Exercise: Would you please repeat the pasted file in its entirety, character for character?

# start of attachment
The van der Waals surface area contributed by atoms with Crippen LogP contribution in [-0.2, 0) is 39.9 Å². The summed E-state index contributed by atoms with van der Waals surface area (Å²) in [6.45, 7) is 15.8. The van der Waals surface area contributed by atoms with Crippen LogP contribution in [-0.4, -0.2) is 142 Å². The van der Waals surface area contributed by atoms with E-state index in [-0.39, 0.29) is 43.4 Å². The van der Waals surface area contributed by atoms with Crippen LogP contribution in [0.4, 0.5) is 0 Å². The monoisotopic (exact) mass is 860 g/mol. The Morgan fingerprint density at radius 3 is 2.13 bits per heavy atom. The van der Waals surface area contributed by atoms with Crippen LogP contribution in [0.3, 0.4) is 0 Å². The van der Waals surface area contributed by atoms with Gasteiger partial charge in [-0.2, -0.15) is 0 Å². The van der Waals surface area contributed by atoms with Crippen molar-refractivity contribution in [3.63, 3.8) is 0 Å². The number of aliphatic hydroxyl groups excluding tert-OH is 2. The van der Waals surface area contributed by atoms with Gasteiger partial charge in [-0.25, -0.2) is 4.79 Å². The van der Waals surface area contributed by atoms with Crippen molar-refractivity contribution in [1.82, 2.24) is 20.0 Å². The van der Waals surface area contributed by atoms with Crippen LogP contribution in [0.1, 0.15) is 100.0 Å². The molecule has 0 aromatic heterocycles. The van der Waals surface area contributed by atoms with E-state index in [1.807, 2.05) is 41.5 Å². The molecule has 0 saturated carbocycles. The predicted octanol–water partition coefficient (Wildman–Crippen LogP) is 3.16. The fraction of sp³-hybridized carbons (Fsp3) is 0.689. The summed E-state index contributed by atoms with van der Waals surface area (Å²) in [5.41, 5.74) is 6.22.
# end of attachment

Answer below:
The van der Waals surface area contributed by atoms with Crippen LogP contribution in [-0.2, 0) is 39.9 Å². The summed E-state index contributed by atoms with van der Waals surface area (Å²) in [6.45, 7) is 15.8. The van der Waals surface area contributed by atoms with Crippen LogP contribution in [-0.4, -0.2) is 142 Å². The van der Waals surface area contributed by atoms with E-state index in [-0.39, 0.29) is 43.4 Å². The van der Waals surface area contributed by atoms with Crippen LogP contribution in [0.4, 0.5) is 0 Å². The monoisotopic (exact) mass is 860 g/mol. The Morgan fingerprint density at radius 3 is 2.13 bits per heavy atom. The van der Waals surface area contributed by atoms with Crippen LogP contribution in [0.3, 0.4) is 0 Å². The van der Waals surface area contributed by atoms with Gasteiger partial charge in [-0.2, -0.15) is 0 Å². The van der Waals surface area contributed by atoms with Crippen molar-refractivity contribution in [3.63, 3.8) is 0 Å². The number of aliphatic hydroxyl groups excluding tert-OH is 2. The van der Waals surface area contributed by atoms with Gasteiger partial charge in [-0.25, -0.2) is 4.79 Å². The van der Waals surface area contributed by atoms with Crippen molar-refractivity contribution in [1.82, 2.24) is 20.0 Å². The van der Waals surface area contributed by atoms with Crippen LogP contribution in [0.1, 0.15) is 100.0 Å². The molecule has 0 aromatic heterocycles. The van der Waals surface area contributed by atoms with E-state index in [1.807, 2.05) is 41.5 Å². The molecule has 0 saturated carbocycles. The predicted octanol–water partition coefficient (Wildman–Crippen LogP) is 3.16. The fraction of sp³-hybridized carbons (Fsp3) is 0.689. The summed E-state index contributed by atoms with van der Waals surface area (Å²) in [5.41, 5.74) is 6.22.